They say you can never go home again.
Which is kind of messed up, if you think about it. So much of our lives, so much of who we are is connected to the GPS of our hearts. Final destination: home. After a long day of work, after a fun adventure, you want for familiarity, for the abandonment of all performance and pretense. You realize, upon unlocking the door, that even if your journey has been entertaining, you’re exhausted from the show. Home is where the curtain closes on public life, the place where you darken all the lights without fear.
So what happens when you leave home? I’m not talking a trip to the grocery store or a two week vacation to some exotic locale. I’m talking world upending, friendship straining, mother’s heartbreaking, visa needing leaving home. Of course, the easy answer is that you build a new one wherever you go because home is the equivalent of an IKEA shelving unit. But the truth of life abroad is actually more complex. Not everything can be replaced, and not everything can be reassembled. It’s a true lesson I have learned hard.
When I arrived “home” from Kuwait, I did so to very little fanfare. My mother arrived over an hour late to pick me up from the airport. I didn’t so much mind the waiting, but it left me with way too much time to think after a whirlwind two weeks of packing and saying goodbye. I was sulking in the car, already frustrated by the invisible forces of reverse culture shock. I looked out of the window (cue sad music) and my eyes fell on the suburban homes of Druid Hills. By all accounts, it is a nice part of town, anchored by large brick homes and peppered with modern townhouses in the rowhouse style. Bmws and Acuras line the driveways. Trees line the streets, and the pinks of flowers can be seen peeking through the hedges. When my eyes settled on Druid Hills, my heart sank. When abroad (and single), there were some limits on how much of a home I could build. But also, I was not surrounded by all the trappings of American family life. Druid Hills, true to its name, brought to the fore some ancient desire to be settled and secured in a distinctly American way. I felt uncomfortably aware. Aware of what each mortgage represented to me. Aware of all the possibilities that are not my own. Each lawn punctuated the list of how little I’ve done to move in the direction of my own security, my own desire. I suddenly longed for a place I could return to. And I suppose, if I’m being honest, that I’ve always been in possession of this profound longing. Kuwait just dulled that sense down to a gentle throb, something more tolerable than the sociocultural pangs I endured in the year before my move. But there I was, less than thirty minutes into my homecoming nursing a feeling akin to dread. You see, to never go home again means the curtain never closes. It means you’re under constant review: you are mere art before your critics, and smiles through exhaustion at after parties, and butterflies and hope that all is going well, and the anxiety fueled certainty that nothing is.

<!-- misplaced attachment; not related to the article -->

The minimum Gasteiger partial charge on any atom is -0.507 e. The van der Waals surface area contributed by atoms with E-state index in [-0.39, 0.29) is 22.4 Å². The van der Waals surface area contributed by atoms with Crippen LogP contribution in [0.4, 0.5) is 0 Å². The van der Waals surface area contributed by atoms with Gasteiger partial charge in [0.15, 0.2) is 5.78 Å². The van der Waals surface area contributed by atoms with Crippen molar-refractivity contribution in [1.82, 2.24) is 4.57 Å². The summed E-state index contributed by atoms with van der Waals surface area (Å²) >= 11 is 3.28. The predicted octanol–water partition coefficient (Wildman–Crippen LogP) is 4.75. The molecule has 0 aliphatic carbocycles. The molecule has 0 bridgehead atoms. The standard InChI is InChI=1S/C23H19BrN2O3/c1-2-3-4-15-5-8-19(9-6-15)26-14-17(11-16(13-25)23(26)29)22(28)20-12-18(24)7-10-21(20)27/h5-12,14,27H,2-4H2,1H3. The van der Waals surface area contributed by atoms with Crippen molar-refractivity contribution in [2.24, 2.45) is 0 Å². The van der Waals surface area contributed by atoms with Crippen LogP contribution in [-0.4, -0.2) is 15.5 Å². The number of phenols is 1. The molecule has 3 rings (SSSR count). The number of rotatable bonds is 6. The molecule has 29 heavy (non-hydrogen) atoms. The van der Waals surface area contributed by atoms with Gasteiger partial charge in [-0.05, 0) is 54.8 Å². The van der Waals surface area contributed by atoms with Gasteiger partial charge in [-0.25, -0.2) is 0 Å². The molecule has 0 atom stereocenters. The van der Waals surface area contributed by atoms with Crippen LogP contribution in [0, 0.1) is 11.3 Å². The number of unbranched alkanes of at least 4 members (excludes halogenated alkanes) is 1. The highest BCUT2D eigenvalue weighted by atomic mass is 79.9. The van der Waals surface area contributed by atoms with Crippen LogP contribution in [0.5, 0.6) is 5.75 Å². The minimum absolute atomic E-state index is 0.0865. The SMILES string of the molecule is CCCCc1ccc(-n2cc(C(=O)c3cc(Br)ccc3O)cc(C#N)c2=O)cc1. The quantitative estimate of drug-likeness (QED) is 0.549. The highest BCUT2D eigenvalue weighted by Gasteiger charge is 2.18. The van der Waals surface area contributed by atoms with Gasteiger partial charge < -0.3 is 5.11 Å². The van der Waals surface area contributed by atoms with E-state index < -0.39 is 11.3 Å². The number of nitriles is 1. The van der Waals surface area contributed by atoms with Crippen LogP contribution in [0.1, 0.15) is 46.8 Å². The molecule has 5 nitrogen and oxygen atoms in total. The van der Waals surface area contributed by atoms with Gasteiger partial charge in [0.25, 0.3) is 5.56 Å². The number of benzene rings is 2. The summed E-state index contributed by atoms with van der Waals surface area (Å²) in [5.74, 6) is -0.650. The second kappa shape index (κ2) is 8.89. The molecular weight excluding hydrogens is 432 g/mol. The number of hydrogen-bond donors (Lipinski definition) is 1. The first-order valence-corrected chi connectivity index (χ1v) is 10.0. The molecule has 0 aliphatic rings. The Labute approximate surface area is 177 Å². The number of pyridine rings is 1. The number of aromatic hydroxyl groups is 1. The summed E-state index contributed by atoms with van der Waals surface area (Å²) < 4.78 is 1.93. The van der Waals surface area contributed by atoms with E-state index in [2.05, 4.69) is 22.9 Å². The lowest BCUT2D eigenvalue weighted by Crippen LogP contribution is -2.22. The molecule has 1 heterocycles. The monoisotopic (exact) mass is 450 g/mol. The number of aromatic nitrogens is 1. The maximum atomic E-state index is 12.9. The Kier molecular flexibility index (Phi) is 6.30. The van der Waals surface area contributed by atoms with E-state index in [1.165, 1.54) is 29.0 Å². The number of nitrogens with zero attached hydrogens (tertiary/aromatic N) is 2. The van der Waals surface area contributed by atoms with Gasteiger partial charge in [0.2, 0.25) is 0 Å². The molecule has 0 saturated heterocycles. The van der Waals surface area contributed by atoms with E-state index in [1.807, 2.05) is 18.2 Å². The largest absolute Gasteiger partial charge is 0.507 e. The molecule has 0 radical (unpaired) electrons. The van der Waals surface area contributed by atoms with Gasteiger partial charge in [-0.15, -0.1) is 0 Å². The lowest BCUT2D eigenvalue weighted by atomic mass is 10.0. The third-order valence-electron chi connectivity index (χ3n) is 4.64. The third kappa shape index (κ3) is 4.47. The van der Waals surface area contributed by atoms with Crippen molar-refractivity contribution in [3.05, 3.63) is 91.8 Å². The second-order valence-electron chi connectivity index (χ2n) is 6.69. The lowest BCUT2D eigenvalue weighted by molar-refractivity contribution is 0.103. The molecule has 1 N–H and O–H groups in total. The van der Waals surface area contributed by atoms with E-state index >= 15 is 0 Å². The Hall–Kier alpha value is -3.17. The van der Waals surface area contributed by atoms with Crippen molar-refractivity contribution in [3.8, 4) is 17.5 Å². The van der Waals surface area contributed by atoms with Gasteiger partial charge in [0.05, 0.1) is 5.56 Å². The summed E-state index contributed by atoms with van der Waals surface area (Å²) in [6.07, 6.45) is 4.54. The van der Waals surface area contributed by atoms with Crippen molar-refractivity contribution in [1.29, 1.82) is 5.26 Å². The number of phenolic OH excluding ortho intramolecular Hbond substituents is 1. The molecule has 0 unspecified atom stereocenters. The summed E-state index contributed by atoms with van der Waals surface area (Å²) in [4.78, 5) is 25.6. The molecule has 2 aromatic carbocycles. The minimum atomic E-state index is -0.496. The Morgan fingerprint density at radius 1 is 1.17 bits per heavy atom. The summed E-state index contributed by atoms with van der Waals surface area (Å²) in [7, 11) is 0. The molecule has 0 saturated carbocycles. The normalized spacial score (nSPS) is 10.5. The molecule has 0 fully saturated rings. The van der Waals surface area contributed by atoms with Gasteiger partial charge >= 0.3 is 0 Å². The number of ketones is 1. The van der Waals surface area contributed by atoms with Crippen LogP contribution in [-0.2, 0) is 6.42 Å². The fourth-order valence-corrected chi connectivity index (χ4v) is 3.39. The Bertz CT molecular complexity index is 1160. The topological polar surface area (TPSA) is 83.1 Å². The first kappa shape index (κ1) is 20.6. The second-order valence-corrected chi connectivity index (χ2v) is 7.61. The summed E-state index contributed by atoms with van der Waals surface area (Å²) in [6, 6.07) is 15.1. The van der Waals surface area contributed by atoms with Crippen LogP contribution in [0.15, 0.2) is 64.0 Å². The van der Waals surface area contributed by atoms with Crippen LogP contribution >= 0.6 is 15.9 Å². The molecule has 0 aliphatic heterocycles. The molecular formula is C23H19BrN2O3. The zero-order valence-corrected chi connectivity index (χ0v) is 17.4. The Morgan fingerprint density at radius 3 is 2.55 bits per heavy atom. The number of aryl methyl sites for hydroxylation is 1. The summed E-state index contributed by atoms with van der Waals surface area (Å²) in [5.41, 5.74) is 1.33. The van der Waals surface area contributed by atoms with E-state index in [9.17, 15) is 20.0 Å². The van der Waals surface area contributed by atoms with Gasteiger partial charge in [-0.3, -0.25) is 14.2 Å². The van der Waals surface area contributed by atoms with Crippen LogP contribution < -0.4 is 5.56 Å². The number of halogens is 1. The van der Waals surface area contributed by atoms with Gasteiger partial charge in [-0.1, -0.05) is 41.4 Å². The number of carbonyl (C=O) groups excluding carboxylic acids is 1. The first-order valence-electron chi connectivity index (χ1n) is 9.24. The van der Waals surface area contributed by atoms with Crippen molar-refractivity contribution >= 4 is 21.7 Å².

It’s completely unsustainable, but I will sustain it. And, lest you think too well of me, I’ll be a little ungrateful about it:The house lights can never grow dark in this place, so why did my heart bring me here anyway?
It was hard to travel thousands of miles only to feel my heart had, in some way, steered me wrong. But hearts do that from time to time. That’s why it’s best to enjoy the journey, the getting there.
So here I am, on my mother’s couch, in my mother’s home, reviewing the directions to my next big adventure. My GPS is set. Are you coming with me for the ride?